Election 2008

Economy A Critical Issue For Ohio Voters

  • Playlist
  • Download
  • Embed
    <iframe src="http://www.npr.org/player/embed/96644856/96632891" width="100%" height="290" frameborder="0" scrolling="no" title="NPR embedded audio player">
  • Transcript

Ohio voters helped Democrat Barack Obama win his race for the White House. Months ago, pundits wondered whether white working-class voters in Ohio would support an African-American candidate.


Now here's a bit of the scene last night from Democratic headquarters in the state of Ohio from NPR's David Greene.

DAVID GREENE: When Governor Ted Strickland came onstage to celebrate Obama's victory, he had this to say.

(Soundbite of celebration at Democratic headquarters, Ohio)

Governor TED STRICKLAND (Democrat, Ohio): Ohio is a welcoming state. America is an inclusive country.

(Soundbite of applause)

GREENE: Remember back in March? That's when Obama lost the Ohio primary, and the pundits wondered whether white, working-class voters here would go for an African-American candidate. Jill Mercer(ph) is an attorney who grew up in the Appalachian region of Ohio. She said she had her doubts about how Obama would do.

Ms. JILL MERCER (Lawyer): That's something that kind of concerned me, was the racism issue. And I mean, even, you know, talking to friends and family down there and kind of what the attitude was, I mean, there certainly was that buzz going around.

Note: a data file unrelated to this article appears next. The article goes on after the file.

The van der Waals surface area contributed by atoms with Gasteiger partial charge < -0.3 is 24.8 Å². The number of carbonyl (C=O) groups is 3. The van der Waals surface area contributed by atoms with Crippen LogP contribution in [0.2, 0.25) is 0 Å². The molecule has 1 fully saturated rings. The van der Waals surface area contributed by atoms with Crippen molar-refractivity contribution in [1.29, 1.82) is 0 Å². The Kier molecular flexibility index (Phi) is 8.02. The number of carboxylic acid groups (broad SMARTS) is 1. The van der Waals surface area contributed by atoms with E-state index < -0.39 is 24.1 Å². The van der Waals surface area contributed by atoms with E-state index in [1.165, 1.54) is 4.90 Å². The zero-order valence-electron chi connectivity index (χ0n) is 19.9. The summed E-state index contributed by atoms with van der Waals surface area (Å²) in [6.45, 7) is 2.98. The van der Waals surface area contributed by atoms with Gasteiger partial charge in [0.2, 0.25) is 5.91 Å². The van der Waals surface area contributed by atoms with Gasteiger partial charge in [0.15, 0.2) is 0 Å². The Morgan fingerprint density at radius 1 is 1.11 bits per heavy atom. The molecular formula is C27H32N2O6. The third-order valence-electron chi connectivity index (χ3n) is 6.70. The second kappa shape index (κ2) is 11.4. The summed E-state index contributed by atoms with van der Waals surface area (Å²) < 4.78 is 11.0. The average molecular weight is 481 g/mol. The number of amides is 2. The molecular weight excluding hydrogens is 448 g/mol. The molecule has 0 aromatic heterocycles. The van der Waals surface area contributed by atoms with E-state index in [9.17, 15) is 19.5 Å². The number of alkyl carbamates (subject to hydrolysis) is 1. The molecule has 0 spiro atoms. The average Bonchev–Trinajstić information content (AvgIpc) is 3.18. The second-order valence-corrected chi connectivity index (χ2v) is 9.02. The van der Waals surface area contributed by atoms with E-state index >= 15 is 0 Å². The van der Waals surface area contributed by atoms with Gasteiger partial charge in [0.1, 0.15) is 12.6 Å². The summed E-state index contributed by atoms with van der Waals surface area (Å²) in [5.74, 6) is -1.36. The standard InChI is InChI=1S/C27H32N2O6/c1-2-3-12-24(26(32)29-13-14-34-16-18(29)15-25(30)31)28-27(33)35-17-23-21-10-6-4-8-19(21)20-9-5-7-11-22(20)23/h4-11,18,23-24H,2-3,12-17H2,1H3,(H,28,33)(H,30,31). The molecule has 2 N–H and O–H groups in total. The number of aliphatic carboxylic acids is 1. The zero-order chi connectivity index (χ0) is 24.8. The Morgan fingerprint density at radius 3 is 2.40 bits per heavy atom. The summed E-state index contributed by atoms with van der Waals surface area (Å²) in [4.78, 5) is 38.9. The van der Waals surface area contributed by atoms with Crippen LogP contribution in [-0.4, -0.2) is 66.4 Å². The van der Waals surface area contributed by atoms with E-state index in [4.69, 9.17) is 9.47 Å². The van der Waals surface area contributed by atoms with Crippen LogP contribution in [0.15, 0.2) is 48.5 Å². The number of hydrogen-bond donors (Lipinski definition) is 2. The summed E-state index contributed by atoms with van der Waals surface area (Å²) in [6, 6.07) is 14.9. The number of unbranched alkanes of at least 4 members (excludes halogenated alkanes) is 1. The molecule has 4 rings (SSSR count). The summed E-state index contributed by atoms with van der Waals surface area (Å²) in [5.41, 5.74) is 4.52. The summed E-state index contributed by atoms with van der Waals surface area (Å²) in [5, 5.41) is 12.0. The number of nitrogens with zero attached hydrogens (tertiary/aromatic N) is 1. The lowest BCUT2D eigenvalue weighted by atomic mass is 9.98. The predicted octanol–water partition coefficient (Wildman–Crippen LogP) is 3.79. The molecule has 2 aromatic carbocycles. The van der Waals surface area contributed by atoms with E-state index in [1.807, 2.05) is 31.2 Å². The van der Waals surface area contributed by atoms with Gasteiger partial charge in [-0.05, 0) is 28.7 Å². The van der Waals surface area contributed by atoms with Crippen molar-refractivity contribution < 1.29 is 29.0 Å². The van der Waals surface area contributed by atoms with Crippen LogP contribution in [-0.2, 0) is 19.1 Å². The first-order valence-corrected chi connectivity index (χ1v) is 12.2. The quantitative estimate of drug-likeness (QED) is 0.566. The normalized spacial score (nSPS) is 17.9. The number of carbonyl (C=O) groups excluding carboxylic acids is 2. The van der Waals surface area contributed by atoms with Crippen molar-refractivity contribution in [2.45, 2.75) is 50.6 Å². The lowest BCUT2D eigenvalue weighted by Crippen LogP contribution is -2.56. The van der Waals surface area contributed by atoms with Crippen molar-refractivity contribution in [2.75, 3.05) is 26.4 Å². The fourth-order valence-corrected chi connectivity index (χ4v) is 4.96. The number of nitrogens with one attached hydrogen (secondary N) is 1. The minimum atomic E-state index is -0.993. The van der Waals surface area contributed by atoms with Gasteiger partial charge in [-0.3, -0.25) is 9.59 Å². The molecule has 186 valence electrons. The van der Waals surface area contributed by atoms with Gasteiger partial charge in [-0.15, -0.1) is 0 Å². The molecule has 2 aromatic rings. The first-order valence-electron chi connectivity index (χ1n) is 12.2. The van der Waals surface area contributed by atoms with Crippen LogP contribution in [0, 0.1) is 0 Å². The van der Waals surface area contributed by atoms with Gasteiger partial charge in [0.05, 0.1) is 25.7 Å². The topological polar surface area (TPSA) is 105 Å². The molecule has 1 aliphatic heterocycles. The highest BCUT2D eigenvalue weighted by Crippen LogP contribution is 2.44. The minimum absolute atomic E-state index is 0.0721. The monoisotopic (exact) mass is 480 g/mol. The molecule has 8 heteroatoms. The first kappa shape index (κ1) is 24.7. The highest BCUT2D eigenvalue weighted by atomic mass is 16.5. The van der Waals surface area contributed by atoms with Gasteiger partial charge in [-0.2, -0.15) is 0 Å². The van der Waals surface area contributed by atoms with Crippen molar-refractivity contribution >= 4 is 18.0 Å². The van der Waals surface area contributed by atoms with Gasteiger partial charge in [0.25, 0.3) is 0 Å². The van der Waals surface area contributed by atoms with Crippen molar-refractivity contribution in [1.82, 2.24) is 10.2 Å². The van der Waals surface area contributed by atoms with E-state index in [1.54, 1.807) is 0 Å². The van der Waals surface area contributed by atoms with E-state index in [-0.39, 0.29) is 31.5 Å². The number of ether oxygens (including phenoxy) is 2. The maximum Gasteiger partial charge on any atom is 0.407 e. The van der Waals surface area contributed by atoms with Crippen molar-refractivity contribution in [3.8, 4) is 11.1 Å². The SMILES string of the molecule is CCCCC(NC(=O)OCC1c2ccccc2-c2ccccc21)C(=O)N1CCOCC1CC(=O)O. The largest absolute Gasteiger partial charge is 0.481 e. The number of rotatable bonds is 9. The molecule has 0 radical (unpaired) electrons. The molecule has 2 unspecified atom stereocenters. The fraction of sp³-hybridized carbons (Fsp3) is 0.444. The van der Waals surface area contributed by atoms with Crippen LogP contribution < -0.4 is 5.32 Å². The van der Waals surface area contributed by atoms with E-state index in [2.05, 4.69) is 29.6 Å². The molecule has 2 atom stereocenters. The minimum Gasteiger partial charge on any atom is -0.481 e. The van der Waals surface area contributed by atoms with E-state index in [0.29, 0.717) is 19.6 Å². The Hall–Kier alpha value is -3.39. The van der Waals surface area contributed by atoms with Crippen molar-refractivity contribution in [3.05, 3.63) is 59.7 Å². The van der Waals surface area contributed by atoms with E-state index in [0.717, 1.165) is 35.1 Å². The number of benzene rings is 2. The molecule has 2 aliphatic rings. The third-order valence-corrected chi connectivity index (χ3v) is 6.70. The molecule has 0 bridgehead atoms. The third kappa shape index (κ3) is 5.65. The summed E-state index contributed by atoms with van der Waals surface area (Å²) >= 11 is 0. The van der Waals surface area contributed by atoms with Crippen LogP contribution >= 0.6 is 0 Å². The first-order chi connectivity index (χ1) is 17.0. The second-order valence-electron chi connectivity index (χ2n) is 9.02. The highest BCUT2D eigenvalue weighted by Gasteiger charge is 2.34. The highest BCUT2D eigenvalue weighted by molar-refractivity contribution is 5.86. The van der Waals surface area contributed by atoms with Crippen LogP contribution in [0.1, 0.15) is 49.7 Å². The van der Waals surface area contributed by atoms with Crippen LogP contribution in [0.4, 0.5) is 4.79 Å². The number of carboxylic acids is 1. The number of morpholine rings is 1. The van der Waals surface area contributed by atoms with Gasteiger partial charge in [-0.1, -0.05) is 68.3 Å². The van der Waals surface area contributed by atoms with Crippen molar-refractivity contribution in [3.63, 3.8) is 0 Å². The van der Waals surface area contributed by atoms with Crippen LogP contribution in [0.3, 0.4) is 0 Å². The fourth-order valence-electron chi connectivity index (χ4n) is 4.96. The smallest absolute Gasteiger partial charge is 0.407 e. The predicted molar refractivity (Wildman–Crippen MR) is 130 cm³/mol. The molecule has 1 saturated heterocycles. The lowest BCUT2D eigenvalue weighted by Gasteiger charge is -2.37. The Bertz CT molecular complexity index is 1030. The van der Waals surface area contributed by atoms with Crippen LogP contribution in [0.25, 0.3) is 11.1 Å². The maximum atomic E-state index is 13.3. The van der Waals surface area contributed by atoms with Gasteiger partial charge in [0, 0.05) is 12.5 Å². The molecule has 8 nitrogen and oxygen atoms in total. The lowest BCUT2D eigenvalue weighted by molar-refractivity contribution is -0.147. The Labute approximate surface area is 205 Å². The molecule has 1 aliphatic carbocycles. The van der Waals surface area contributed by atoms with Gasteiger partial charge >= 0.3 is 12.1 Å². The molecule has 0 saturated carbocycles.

GREENE: Maybe there's racism left in pockets of Ohio. Jill said enough voters just put other issues first.

Ms. MERCER: You know, they're getting foreclosed on, they're losing jobs and everything else. And people just wanted something different.

GREENE: Jill was celebrating in the hotel ballroom here. Just steps away was a woman named Judy Reed(ph) who works for Ohio's state government. Judy was soaking up the symbolism.

Ms. JUDY REED (Employee, Ohio State Government): This man represents us, you know. He represents us as a people. He's - a white mom, a black father. That's a beautiful thing. It's us. It's you and me, you know what I mean? So it feels good. It's beautiful. Don't you think?

(Soundbite of laughter)

GREENE: David Greene, NPR News, Columbus.

Copyright © 2008 NPR. All rights reserved. Visit our website terms of use and permissions pages at www.npr.org for further information.

NPR transcripts are created on a rush deadline by a contractor for NPR, and accuracy and availability may vary. This text may not be in its final form and may be updated or revised in the future. Please be aware that the authoritative record of NPR’s programming is the audio.

Related NPR Stories



Please keep your community civil. All comments must follow the NPR.org Community rules and terms of use, and will be moderated prior to posting. NPR reserves the right to use the comments we receive, in whole or in part, and to use the commenter's name and location, in any medium. See also the Terms of Use, Privacy Policy and Community FAQ.

NPR thanks our sponsors

Become an NPR sponsor

Support comes from